The Basics of Insurance Policies

Hello All,

Most people are unaware most insurance policies are different. An auto insurance policy is different from a life insurance policy and a life insurance policy will be different from a long-term care or disability policy. While this can be confusing for someone interested in purchasing multiple insurance policies, the good news is that all of them share a few common items. Once you understand what they are you should be able to comprehend your insurance policy, no matter what type of insurance it is.

Always keep in mind to prevent a lost life insurance policy, keep it in a safe place where your loved ones and family members can locate it. Registering on a central life insurance database is something everyone with insurance should consider.

The first thing to understand is that an insurance policy is a written contract, an agreement, between the insured (you) and the insurance agency. Every policy has an insuring clause which is, basically, a generalized statement of what coverage the insurance company is responsible for. If you pay the premiums and make sure you keep to the conditions within the policy wording, the insurance company agrees to make payment to you (and/or beneficiaries) in the instance of a loss. Essentially it means any financial risk is deflected from you and transferred to the insurance company.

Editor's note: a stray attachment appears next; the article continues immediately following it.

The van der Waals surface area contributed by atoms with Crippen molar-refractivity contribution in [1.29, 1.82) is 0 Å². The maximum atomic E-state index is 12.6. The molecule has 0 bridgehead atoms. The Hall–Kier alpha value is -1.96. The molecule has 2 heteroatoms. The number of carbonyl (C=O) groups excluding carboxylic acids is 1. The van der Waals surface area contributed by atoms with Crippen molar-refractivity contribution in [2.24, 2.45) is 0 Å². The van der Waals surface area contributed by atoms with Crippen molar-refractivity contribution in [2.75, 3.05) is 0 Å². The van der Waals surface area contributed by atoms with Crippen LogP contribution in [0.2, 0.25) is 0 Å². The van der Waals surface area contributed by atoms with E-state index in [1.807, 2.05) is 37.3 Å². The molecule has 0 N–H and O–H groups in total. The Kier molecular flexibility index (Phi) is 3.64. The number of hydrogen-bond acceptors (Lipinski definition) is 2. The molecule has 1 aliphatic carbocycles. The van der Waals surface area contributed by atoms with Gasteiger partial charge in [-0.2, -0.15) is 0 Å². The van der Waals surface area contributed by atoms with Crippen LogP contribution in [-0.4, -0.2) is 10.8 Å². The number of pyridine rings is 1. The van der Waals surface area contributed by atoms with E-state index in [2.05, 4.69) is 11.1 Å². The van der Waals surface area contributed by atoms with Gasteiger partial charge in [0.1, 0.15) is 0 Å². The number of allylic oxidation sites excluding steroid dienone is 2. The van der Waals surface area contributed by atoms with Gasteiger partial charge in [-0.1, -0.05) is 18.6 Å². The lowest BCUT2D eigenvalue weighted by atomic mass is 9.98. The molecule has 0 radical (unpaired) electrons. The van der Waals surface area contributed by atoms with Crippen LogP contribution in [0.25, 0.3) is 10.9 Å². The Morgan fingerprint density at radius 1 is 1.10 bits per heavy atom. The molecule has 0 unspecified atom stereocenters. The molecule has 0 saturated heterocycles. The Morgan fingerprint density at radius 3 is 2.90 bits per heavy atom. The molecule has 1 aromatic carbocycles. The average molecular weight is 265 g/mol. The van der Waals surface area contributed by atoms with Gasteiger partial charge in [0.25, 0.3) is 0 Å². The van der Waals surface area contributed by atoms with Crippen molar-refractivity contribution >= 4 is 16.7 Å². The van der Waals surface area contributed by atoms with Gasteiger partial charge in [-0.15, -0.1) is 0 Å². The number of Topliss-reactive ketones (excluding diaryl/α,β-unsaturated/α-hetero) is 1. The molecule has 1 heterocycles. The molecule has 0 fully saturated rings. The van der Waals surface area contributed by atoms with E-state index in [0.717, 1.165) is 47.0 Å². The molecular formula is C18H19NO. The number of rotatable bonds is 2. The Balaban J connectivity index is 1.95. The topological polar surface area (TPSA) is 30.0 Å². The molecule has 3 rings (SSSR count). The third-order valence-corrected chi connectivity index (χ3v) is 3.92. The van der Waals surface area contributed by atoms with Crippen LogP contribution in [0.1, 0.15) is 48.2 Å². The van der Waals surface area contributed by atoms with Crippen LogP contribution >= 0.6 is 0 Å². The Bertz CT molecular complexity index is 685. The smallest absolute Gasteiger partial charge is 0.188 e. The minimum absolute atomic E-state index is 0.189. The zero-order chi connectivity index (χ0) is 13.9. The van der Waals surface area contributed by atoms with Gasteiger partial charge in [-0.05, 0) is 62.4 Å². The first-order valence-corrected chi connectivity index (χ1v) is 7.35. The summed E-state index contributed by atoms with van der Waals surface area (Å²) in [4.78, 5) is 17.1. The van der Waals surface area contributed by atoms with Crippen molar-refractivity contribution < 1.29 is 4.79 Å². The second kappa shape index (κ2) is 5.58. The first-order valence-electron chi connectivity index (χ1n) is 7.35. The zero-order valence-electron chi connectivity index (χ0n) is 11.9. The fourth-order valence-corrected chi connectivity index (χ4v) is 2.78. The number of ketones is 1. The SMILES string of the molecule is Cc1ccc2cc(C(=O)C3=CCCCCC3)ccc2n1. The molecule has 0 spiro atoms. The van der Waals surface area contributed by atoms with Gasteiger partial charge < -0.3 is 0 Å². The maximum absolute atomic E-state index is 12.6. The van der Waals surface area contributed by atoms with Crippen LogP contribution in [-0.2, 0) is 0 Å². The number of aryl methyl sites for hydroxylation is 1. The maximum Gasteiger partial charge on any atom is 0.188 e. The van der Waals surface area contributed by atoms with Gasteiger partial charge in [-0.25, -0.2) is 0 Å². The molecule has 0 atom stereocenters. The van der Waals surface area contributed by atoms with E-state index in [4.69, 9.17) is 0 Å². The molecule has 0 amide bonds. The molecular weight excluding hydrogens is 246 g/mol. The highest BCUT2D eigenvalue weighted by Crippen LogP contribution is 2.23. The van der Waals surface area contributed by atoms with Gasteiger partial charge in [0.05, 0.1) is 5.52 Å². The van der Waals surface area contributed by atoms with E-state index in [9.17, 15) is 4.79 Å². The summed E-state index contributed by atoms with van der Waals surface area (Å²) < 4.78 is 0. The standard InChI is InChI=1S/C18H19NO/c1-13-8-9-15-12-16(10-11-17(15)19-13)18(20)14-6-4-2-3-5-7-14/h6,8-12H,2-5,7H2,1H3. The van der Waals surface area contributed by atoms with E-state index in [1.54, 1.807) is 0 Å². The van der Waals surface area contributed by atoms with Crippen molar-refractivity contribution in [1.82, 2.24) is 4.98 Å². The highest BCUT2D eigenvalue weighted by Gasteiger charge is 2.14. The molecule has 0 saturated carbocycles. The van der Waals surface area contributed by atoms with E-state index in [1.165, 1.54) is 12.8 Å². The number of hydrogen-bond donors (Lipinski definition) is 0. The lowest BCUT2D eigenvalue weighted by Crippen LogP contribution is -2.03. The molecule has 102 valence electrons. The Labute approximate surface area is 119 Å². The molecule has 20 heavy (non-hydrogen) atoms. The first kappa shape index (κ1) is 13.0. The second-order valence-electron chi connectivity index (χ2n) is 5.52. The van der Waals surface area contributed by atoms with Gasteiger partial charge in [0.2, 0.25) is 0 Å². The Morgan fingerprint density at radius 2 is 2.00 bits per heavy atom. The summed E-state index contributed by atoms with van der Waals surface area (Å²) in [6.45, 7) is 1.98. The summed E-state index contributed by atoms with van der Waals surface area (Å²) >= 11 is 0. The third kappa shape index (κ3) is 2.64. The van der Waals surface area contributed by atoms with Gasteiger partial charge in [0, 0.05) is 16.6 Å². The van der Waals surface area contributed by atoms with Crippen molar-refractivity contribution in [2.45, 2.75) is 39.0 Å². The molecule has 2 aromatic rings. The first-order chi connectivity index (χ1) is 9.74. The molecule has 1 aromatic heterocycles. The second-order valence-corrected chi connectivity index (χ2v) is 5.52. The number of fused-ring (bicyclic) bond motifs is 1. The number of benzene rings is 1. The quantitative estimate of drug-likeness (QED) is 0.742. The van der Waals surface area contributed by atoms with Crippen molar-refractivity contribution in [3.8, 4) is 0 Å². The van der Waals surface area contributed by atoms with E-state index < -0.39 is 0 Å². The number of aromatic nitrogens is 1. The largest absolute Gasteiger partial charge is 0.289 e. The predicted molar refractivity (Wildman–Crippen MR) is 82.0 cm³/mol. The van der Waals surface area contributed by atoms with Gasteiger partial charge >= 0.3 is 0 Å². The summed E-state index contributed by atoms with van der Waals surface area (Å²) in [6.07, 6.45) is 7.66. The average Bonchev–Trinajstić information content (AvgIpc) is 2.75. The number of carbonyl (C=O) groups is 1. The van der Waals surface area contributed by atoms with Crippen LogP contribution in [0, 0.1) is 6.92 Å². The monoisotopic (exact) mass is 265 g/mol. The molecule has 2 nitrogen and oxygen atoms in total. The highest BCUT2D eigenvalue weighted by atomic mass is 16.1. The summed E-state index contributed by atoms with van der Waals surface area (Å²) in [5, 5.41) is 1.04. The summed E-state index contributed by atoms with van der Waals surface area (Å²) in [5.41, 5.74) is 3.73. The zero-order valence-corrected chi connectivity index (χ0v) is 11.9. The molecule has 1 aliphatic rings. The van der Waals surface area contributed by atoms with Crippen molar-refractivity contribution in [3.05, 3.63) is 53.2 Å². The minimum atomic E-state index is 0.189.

Every policy is also sectioned off, with each section defining the policy terms, types of coverage, the rights and responsibilities of both parties, any exclusions or limitations and any other types of optional coverage you have selected. The first page usually begins with a summary of the agreement between the insurance company and you (the insured). This Declarations Page gives the information about who is covered, what’s covered, the applicable dates for coverage and the amount of any premiums. It will also have the policy number listed, your name and address, and the name and address of the insurance agent. It can also have other important information such as coverage limits.